Wistar strain male albino rats weighing 120-150g were obtained from TANUVAS, Madhavaram, Chennai. The protocol was approved by the Institutional Animals Ethics Committee (IAEC) of University of Madras, INDIA, (approval no IAEC No.011/02/2011). This study was carried out in accordance with the guidelines of the Committee for the purpose of Control and Supervision on Experiments on Animals (CPCSEA) and also as per S1 Checklist. Briefly, Male Wistar albino rats were fasted for 24hr prior to experimentation and the animals were anaesthetized with Ketamine/Xylazine (90/10mg/kg body weight). After making a small incision in the abdominal region, inocula of 109 CFU in 0.5ml of PBS (pH 7.4) was injected into ligated ileal loops and the animals were allowed to live and sacrificed at 8hr. The loops with PBS served as control and it is mentioned as untreated. The infected loops were used for standard histological staining, immunohistochemistry, western blot and real-time PCR analysis.

Histological examination

Immediately after sacrifice, the small intestine was removed and flushed with ice-cold phosphate-buffered saline (PBS) and divided into a number of segments to allow easy handling. The portions were slit open longitudinally and the contents were carefully removed. Next, each segment is rolled up longitudinally, with the mucosa outwards, using a wooden stick. Each of the resulting “Swiss rolls” was then carefully placed in 10% buffered formalin for paraffin-wax embedding [25]. They were cut into 4 μm sections. Paraffin embedded sections were then stained with hematoxylin and eosin.


Paraffin-embedded infected ileal sections were deparaffinized in xylene and dehydrated through graded concentrations of isopropyl alcohol. After blocking the endogenous peroxidase activity with 3% H2O2, the sections were heated in 10 mM sodium citrate buffer at pH 6.0 in a microwave oven for 20 min. The slides were allowed to cool at room temperature and non-specific binding was blocked with 3% BSA for 1 hr at room temperature. The sections were incubated with primary antibodies NF-κB (dilution 1:250; Chemicon) and β-catenin (dilution 1:200; Santa Cruz, USA) overnight at 4°C in a humidified chamber. Bound antibody was detected by a horseradish peroxidase-conjugated secondary antibody. The peroxidase reaction was developed in PBS with hydrogen peroxide as substrate and diaminobenzidine (DAB) as a chromogen. Sections were counterstained with Mayer’s hematoxylin, rehydrated and mounted with DPX and then visualized under Axioskope 2d microscope, Carl Zeiss, Germany.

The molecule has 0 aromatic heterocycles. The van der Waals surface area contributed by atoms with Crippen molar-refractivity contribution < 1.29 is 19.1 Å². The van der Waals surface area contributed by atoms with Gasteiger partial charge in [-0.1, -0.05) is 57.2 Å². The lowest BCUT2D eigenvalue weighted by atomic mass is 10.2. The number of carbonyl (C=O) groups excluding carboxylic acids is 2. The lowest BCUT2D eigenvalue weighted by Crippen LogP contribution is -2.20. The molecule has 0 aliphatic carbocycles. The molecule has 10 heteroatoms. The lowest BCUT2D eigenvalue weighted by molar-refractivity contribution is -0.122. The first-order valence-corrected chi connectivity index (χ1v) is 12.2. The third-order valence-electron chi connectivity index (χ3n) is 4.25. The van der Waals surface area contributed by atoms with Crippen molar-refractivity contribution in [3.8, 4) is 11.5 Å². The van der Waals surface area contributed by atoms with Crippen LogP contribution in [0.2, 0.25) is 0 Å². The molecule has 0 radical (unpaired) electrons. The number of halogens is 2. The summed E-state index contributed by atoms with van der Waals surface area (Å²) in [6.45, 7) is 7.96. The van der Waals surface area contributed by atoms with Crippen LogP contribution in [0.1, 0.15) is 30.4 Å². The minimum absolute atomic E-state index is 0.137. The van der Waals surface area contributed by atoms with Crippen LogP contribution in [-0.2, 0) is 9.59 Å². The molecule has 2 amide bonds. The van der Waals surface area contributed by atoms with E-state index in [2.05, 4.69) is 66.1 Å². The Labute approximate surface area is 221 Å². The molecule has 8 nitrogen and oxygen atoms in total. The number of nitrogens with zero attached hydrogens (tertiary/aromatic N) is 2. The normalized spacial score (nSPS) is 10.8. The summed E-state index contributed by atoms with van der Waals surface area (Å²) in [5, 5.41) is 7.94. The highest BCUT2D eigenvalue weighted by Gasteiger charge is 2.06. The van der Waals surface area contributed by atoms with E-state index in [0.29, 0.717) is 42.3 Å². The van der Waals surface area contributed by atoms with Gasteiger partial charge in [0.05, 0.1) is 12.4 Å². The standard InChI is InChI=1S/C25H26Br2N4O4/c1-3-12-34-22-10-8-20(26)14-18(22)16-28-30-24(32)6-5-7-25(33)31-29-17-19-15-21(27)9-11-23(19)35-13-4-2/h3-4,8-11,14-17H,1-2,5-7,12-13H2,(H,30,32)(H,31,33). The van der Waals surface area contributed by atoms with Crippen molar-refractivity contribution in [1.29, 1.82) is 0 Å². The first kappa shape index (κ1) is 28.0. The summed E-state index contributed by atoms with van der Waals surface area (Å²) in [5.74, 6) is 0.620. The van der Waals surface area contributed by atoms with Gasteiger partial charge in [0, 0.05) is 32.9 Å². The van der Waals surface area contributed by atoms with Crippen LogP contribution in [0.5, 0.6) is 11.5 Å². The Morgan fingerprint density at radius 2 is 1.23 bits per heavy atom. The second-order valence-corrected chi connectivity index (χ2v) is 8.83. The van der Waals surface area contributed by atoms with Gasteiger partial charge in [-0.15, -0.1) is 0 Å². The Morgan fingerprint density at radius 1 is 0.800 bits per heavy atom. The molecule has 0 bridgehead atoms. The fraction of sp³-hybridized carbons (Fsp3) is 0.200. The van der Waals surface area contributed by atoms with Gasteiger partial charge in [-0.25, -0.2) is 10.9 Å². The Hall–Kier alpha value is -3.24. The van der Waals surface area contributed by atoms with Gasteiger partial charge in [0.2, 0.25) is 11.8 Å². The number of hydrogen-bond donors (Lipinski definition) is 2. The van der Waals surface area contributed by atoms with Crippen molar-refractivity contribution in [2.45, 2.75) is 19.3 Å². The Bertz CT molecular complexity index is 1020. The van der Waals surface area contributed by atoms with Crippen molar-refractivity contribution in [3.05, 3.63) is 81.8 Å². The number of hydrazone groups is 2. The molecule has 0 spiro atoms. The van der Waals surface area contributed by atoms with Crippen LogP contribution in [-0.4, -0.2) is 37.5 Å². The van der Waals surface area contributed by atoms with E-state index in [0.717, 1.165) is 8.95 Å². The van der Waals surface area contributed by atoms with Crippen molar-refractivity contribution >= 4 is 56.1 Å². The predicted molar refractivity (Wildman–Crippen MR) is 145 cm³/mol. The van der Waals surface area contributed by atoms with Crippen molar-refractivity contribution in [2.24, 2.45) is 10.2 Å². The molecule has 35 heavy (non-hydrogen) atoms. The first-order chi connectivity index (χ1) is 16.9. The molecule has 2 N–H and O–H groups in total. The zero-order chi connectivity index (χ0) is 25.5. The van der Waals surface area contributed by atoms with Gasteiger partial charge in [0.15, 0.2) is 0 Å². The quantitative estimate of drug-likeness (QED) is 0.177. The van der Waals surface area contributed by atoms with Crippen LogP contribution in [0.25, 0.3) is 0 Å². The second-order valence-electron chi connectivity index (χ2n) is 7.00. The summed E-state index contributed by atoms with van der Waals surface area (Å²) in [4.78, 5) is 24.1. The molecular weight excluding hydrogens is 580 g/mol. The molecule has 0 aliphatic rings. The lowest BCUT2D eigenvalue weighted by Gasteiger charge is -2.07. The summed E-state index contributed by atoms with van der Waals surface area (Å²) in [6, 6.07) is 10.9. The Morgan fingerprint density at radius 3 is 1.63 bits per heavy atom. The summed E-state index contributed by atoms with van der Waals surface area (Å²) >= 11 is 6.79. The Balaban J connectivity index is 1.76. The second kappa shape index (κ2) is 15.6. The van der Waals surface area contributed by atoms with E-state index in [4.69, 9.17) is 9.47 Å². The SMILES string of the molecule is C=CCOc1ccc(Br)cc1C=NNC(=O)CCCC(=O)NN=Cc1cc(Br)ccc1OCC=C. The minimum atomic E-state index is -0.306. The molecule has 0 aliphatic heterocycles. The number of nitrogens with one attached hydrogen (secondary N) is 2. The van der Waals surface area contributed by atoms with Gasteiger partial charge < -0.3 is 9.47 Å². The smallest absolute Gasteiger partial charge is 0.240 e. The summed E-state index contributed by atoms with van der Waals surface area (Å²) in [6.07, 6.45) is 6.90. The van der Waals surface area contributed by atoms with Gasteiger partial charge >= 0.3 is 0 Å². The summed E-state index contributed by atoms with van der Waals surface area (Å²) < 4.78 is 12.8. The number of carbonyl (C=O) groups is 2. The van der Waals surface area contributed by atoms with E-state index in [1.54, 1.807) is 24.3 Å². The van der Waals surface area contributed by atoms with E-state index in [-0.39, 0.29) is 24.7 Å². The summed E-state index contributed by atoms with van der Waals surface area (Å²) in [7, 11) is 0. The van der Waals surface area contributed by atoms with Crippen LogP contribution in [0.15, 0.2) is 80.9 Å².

Western blot

Protein lysates were prepared and protein concentrations were determined by Lowry et al [26]. Protein extracts (40 μg) were analyzed by 10% SDS-PAGE and transferred onto a nitrocellulose membrane. The membranes were blocked with 10% skimmed milk powder in TBS-T buffer (20 mM Tris–HCl, pH 7.6, 137 mM NaCl and 0.1% Tween-20) for 1hr and then incubated overnight at 4°C with primary antibody diluted in 3% skimmed milk powder in TBS-T. The following antibodies were used: p-β-catenin (Dilution 1:2000), β - catenin (Dilution 1:5000), p-GSK-3β (Y216) (Dilution 1:5000), p-GSK-3β (S9) (Dilution 1:2000), GSK-3β (Dilution 1: 2000), p-IκBα (Dilution 1:5000), NF-κB (Dilution 1:5000), IL-8 (Dilution 1:5000), TNF-α (Dilution 1:500) and Tubulin (Dilution 1:10000). The membrane was then washed thrice for 5min each with TBS-T and then incubated with corresponding secondary antibodies conjugated with HRP (Santa Cruz Biotech, USA) in TBS-T. The membrane was washed thrice for 5min each with TBS-T and then equal volume of Luminol A and B (ECL) solutions were added to the membrane. The membrane was exposed to hyperfilm and signals were detected on hyperfilm by using the enhanced chemiluminescent reagent kit (No. RPN2135- Amersham, ECL advance, Western blotting Detection Kit-UK) as per manufacturer’s protocol. Tubulin was used as an internal control.


For immunoprecipitation analysis, the protein lysates were immunoprecipitated with β - catenin and GSK-3β with gentle rocking at 4°C overnight and pulled down with protein A agarose beads as described by Udhayakumar et al [27]. The beads were washed extensively and the bound proteins were resolved by SDS-PAGE and analyzed by immunoblotting using NF-κB and β-catenin.

RNA extraction and real-time PCR

Total RNA was extracted using TRIZOL reagent (Bangalore Genei Pvt., Ltd., India). Reverse transcription was performed with 3μg of total RNA. The following primers were used: TNF-α, 5’-ACTGAACTTCGGGGTGATCGGTCC; reverse, 5’-GTGGGTGAGGAGCACGTA GTCG; IL-8, 5’-ACGCTGGCTTCTGACAACACTAGT; reverse, 5’-CTTCTCTGTCCTGAGACGAGAAGG; GAPDH, 5’-AGCCATGTACGTAGCCATCC; reverse 5’–CTCTCAGCTGTGGTGGTGAA; IL-8 and TNF-α was amplified with SYBR Green (BioRad) as described by Ashidha et al [28]. Each experiment was carried out in triplicate at least twice; the results are expressed as means ± SD of representative triplicates.

Statistical analysis

Data are shown as the mean ± SD. Statistical evaluation was done by unpaired Student’s t test, and p < 0.05 was taken as a significant difference.


Shigella- Salmonella agar and virulence nature of S.dysenteriae

Clinical isolates of S.dysenteriae showed pink colour colonies in Shigella-Salmonella Agar as seen in Fig 1A (lower panel) which confirmed that the strain used was Shigella.

Fig 1. Shigella-Salmonella agar and Congo-red binding assay.

A) Shigella-Salmonella agar showed pink colour colonies in S.dysenteriae inoculated plate (lower panel) and no colonies were found in the control plate (upper panel). B) Appearance of orange/pink colour colonies in S.dysenteriae inoculated plate (lower Panel) and no colonies were observed in the control plate (upper panel).

The virulent nature of the S.dysenteriae was analyzed by Congo-red binding assay, appearance of orange/pink colour colonies of S.dysenteriae (Fig 1B lower panel) suggest that these species are highly virulent when compared to control (Fig 1B upper panel)

Histological changes in rat ileal loop infected with S.dysenteriae

Histological examination revealed that control (UT) ileal loop of the rat showed normal architecture and elongation of the villi (Fig 2A). In contrast, S.dysenteriae infected rat ileal loops showed ulceration, inflammatory infiltration, broadening and congestion of the villi. Moreover, the villi architecture was altered during S.dysenteriae infection (Fig 2B).